Commissioner Fieldbook for Unit Service

This is the most essential resource for all commissioners. They can obtain the latest revision from their local council Scout shop or from National Supply Division, 1-800-323-0732.Download the latest version by clicking here.

The purpose of this fieldbook is to provide a resource of practical, usable information, simply stated and readily adaptable. The fieldbook is designed as a reference to fit into a standard notebook. As you and your commissioner leaders review the Commissioner Fieldbook, discuss any modifications of staff methods that may be necessary to produce more effective unit operation in your district. Write these out clearly and insert them in the proper section. The fieldbook allows your commissioner service to be flexible in method while remaining firm in purpose and principle.








The Fieldbook includes the following major sections:

  • Commissioner orientation including 10 orientation projects to be completed with the help of your district commissioner or assistant district commissioner.
     
  • The Commissioner Concept including a note on service to Explorer posts and a brief historical note.
     
  • The District Commissioner Staff lists responsibilities for ...
    • The district commissioner
    • Assistant district commissioners
    • Unit commissioners
    • Roundtable commissioners
    • Your district commissioner
  • Providing Unit Service contains essential guidelines on ...
    • A variety of unit contacts
    • The annual commissioner service plan
    • Uniform inspections
    • Commissioner's use of the Quality unit award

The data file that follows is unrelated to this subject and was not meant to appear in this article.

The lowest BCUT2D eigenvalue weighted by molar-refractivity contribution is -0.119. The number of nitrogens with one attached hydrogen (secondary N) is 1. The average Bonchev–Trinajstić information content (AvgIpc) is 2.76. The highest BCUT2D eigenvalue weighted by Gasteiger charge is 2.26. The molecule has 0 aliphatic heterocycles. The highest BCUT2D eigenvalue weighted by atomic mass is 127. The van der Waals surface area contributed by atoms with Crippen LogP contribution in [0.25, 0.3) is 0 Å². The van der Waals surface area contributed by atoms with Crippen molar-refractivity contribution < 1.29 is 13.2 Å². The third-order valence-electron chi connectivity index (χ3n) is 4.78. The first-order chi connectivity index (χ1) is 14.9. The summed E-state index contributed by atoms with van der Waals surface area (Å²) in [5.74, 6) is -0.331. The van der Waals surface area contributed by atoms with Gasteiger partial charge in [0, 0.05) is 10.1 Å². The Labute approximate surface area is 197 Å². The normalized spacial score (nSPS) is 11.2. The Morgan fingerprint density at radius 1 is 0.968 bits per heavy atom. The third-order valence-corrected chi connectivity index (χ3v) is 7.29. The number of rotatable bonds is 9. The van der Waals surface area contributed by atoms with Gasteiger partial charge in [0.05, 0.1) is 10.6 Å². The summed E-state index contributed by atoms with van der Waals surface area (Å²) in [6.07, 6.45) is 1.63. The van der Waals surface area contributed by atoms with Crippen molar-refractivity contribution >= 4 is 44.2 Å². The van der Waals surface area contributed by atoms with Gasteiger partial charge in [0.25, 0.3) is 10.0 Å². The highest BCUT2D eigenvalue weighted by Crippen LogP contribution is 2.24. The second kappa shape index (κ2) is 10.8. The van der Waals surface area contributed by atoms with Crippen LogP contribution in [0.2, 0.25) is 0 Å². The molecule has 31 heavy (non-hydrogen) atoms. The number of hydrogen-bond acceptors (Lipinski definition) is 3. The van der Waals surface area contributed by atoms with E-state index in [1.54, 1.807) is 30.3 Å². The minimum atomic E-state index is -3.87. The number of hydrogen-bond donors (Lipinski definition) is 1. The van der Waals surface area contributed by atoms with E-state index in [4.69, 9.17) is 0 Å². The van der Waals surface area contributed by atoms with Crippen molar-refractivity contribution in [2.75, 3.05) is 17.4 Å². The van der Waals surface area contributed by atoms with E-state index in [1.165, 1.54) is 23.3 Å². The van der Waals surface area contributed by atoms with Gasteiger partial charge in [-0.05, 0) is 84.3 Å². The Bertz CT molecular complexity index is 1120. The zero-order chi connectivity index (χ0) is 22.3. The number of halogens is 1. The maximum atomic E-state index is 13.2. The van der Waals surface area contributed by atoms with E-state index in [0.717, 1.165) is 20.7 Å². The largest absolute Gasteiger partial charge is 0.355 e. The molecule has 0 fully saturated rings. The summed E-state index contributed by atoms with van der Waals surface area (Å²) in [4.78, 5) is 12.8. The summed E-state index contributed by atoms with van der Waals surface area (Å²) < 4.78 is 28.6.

• Service tasks for new units
    • Special information on commissioner priorities
  • Your Commissioner Style includes ...
    • 10 qualities of commissioner diplomacy
    • Definition of "exceptional service"
    • "Roots and wings"—the commissioner paradox of preserving tradition while helping unit adults adapt to change.
    • Service recovery: how to right a wrong
  • Be a Lifesaving Commissioner

    No, you don't carry a rope and life buoy. But, when there's a "critical illness" in one of your units, you become a "Scouting paramedic." You become a "lifesaving commissioner." Without intensive care from you or a team of lifesavers, such a unit could become terminal and stop serving kids.

    Dead units, obviously, provide no help to youth. Perhaps your district volunteers have made a pact not to lose another unit. Perhaps you have made a commitment never to lose a unit. That will require prompt, intensive, and often persistent care when major problems occur.

    Check out this essential section for guidelines on ...
    • How to watch the vital signs
    • Going into action fast
    • Typical "hurry cases":
    • Unit not meeting
    • Unit with no Leader
    • Unit with no committee
    • Unit with no new members
    • Unit conflict with the chartered organization
    • New unit leader who lacks orientation on training
    • Unit with weak leadership
  • How To Remove a Volunteer
     
  • Counseling—the ability to listen and react in a way that will help others solve their own problems.
     
  • Youth Protection and the role of the commissioner.
     
  • Charter Renewal
    This section is the basic authority on the unit charter renewal process including the unit charter renewal meeting, how to do a membership inventory, and how to present a charter.
     
  • Unit Commissioner Training
     
  • List of commissioner resources
     
  • Self-Evaluation for unit commissioners. Includes 4 commissioner models—one is exceptional, one is bad news, and two just need a lot of help and guidance.